The Solicitors Disciplinary Tribunal has suspended a solicitor for 6 months for creating "inaccurate" Facebook posts about her firm's achievements.
Irina Schwab was the sole shareholder of eponymous firm Schwab & Co Legal Services. She was also one of the two directors of the firm, along with her husband Adrian.
Between December 2017 and January 2019, Schwab posted the following updates on the firm's Facebook page, trumpeting a string of supposed successes:
- "Great result at Cambridge Magistrates Court! So pleased and proud to be able to represent our client, who eventually managed to prove her innocence!!!"
- "Double win today! Watford Family Court - successfully fought and suspended a prohibited steps order preventing a mother to leave the jurisdiction with the children. Milton Keynes County Court - successfully defended a set-aside application. The other party banned from making any further applications. Well done Irina Schwab and Adrian Schwab!"
- "Colchester County Court, 2nd January 2018. Successful eviction hearing on behalf of a landlord by Schwab & Co."
- "And another great result in Romford County Court by Adrian Schwab - a successful 'set aside' application for a client who realised too late that he had a CCJ against him."
The glowing posts were accompanied by photographs of court buildings, to perhaps convey authenticity.
However, the SRA investigated Schwab when it suspected her of breaching various regulatory rules. During the investigation, an SRA officer found discrepancies between Schwab's Facebook posts and the dates of the court hearings.
The solicitor admitted to the SRA that the bragging posts were "incorrect" and "misleading", as they related to occasions when "neither she nor someone from firm attended court." She described the posts as "pure marketing" to show that she was doing "some sort of activity" and "being active."
The SRA said that Schwab had shown a "lack of integrity" in trying to give the impression that her firm "had more business" than it had actually undertaken. The lawyer's actions in posting the inaccurate updates amounted to a breach of the rules requiring solicitors to "behave in a way which maintains the trust placed by the public in them," said the SRA.
The SRA also found that Schwab had breached other regulatory rules, such as failing to nominate a money laundering officer and incorrectly operating a client bank account.
In mitigation, the SRA found Schwab was not dishonest or that she had "deliberately or knowingly" acted in breach of the SRA's rules. Schwab's conduct was "borne out of a lack of understanding, rather than an attempt to mislead her regulator, or conceal matters from them", said the SRA.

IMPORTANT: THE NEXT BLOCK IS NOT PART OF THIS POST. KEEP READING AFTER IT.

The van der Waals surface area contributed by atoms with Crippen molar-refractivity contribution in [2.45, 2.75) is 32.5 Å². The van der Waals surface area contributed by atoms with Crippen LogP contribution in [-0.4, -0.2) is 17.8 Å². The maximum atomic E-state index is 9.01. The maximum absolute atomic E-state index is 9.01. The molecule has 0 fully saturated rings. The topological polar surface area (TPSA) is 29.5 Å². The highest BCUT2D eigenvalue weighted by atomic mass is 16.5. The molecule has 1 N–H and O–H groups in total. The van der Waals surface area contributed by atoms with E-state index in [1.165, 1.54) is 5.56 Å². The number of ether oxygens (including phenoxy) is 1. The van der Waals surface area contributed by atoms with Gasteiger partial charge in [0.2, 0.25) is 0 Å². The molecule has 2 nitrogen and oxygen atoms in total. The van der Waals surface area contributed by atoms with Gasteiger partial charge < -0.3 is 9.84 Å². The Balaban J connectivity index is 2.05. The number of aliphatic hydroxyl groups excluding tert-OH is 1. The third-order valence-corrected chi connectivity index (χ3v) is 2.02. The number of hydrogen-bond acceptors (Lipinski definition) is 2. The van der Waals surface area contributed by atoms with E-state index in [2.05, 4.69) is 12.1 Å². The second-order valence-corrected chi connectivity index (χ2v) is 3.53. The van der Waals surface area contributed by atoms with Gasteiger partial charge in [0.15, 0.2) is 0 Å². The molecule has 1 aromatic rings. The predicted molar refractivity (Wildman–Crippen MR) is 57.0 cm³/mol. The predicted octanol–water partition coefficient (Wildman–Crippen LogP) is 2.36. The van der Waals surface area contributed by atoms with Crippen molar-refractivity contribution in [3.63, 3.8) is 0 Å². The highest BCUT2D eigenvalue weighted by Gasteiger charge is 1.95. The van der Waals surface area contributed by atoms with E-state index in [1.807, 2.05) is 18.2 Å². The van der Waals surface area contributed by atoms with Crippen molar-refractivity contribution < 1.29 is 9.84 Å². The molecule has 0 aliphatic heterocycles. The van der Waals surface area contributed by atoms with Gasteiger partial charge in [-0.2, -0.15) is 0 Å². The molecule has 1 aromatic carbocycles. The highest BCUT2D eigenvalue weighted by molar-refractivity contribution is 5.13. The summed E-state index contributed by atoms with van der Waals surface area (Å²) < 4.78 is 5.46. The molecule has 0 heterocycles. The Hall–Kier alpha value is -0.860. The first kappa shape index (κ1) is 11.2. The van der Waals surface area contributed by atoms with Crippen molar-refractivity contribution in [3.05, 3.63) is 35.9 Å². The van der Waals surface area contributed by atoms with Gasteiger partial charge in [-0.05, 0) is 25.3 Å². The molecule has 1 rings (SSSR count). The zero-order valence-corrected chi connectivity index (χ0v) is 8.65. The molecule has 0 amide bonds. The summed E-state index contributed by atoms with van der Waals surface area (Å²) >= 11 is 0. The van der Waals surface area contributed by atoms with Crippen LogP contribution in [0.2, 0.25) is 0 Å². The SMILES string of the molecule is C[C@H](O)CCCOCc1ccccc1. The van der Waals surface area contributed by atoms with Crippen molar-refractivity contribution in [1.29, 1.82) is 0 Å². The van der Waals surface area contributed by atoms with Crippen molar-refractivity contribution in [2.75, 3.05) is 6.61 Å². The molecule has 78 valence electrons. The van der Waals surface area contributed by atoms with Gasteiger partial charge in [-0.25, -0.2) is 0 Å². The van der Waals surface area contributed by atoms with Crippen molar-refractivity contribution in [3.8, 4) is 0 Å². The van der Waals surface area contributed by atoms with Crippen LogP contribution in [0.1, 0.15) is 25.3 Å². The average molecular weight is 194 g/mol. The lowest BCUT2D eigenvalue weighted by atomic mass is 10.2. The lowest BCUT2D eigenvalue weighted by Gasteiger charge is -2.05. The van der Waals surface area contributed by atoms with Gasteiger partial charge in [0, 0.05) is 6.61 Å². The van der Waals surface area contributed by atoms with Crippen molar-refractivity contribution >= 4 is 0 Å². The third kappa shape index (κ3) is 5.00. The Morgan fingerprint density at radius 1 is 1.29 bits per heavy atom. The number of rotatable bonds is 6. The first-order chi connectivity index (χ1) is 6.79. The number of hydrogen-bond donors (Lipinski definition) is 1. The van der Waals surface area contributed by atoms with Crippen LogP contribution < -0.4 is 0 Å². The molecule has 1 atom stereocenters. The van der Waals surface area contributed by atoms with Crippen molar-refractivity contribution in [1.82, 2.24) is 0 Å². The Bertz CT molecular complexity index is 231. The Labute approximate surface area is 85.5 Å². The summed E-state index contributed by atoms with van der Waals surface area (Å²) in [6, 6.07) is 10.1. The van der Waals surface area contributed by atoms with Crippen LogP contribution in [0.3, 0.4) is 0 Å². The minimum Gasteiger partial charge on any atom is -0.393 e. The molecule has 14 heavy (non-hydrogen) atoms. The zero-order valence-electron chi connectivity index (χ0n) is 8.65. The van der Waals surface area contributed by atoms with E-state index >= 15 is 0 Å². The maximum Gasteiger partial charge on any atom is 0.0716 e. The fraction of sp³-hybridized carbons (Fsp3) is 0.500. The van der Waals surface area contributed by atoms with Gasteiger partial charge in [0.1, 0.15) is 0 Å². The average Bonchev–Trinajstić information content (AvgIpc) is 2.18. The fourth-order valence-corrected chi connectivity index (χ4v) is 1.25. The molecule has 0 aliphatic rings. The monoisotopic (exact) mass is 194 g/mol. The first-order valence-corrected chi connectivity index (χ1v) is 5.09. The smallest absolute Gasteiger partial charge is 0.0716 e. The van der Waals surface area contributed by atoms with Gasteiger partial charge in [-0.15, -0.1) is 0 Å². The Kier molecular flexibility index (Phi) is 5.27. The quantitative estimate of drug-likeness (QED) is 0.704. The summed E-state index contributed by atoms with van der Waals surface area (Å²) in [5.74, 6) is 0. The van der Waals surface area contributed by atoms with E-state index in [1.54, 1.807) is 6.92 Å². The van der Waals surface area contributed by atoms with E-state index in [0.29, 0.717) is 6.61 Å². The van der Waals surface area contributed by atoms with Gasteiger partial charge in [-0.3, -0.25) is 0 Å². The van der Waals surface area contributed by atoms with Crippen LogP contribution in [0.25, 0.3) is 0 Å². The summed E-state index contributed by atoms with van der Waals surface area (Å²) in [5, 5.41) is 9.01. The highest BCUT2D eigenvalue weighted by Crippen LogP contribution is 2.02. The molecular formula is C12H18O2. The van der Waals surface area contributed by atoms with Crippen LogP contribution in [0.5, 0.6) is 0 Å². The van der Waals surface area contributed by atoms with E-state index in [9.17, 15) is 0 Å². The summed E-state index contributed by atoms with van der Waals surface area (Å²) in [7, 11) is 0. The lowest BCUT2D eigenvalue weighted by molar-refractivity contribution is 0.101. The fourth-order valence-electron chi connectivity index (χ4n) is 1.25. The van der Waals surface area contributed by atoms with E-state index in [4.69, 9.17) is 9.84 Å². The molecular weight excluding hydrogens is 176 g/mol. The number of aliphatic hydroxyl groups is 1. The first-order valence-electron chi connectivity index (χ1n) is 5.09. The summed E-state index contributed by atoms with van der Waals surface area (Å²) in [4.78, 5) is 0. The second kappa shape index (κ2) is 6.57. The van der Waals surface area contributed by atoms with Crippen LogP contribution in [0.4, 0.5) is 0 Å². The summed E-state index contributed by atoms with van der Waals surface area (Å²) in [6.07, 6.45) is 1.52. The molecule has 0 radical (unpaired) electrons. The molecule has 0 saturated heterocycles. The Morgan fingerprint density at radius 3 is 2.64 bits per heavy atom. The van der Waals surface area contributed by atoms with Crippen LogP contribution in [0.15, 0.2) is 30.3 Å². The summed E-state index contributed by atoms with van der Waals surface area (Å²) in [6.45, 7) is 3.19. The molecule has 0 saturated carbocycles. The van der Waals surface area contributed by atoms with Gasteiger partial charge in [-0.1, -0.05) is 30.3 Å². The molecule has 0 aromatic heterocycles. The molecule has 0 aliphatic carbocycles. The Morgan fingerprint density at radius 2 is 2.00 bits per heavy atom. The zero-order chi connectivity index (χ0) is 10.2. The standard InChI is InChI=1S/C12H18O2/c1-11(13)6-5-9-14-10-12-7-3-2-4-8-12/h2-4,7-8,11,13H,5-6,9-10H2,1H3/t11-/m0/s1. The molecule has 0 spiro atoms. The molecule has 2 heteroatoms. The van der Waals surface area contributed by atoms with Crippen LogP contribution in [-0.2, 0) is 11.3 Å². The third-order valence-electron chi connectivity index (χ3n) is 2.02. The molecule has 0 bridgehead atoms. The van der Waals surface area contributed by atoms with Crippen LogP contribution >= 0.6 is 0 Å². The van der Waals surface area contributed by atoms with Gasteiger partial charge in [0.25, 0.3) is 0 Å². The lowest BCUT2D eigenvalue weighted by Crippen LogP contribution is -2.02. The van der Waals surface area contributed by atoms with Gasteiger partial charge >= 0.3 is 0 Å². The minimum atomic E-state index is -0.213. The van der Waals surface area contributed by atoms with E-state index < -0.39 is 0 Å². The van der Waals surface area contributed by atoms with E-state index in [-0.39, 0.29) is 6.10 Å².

In an agreed outcome with the regulator, Schwab was suspended for six months, with various restrictions put in place for two years after her suspension (such not becoming a sole practioner, or owner of a firm for that period). Schwab also agreed to pay the SRA's costs of £15,000.
I love the way she posted that a client "had proved their innocence" - which is something you don't have to do when accused of a crime.
So is suspension appropriate for lawyers who claim they are super busy when they are not?
As "me" at 07.29 says, it's a bit worrying when a Solicitor thinks the burden of proof falls on a criminal defendant. Never mind suspension - maybe re-education in first year law?
Puffery 04 March 22 07:41
It should be grounds for suspension or even being struck off.
A partner in my team regularly spouts off in team meetings and team zoom calls about being flat out. During lockdown he’d join Monday morning team calls with the well-worn phrase “flat out all weekend on client work”. The other partners in the team just looked on uncomfortably. Unbeknown to the partners, the team had sight of the billables and we all knew that said flat out partner billed sub-300 hours last year.
Similar to a former boss of mine. We had a dual qualified move to Dublin to start up a team there. He worked his balls off and really made some impressive moves which led to more clients- it was all his hard work and the name that clients wanted. Suffice to say those higher up were told by said boss that he had done all of those things.
[escaping puppy] And then the Judge paused, and then made eye-contact. He nodded and smile crept across his face. He began to applaud me. Then it spread out across the court. And out into the hall. And down the street. He invited me to his home that night to dine with his family and and the rest - well, a gentleman doesn't boast. [/escaping puppy]
15k costs - ridic.
@ Harpo Marx - we have a partner in our team who is exactly like that. Everyone laughs about it.
The Hammers 04 March 22 16:32
We are in the same team I think; everyone laughs at him as we all know he’s a charlatan.
Maybe the first post was the clue she was telling fibs - the burden of proof in a criminal case is on the prosecution, not the defendant.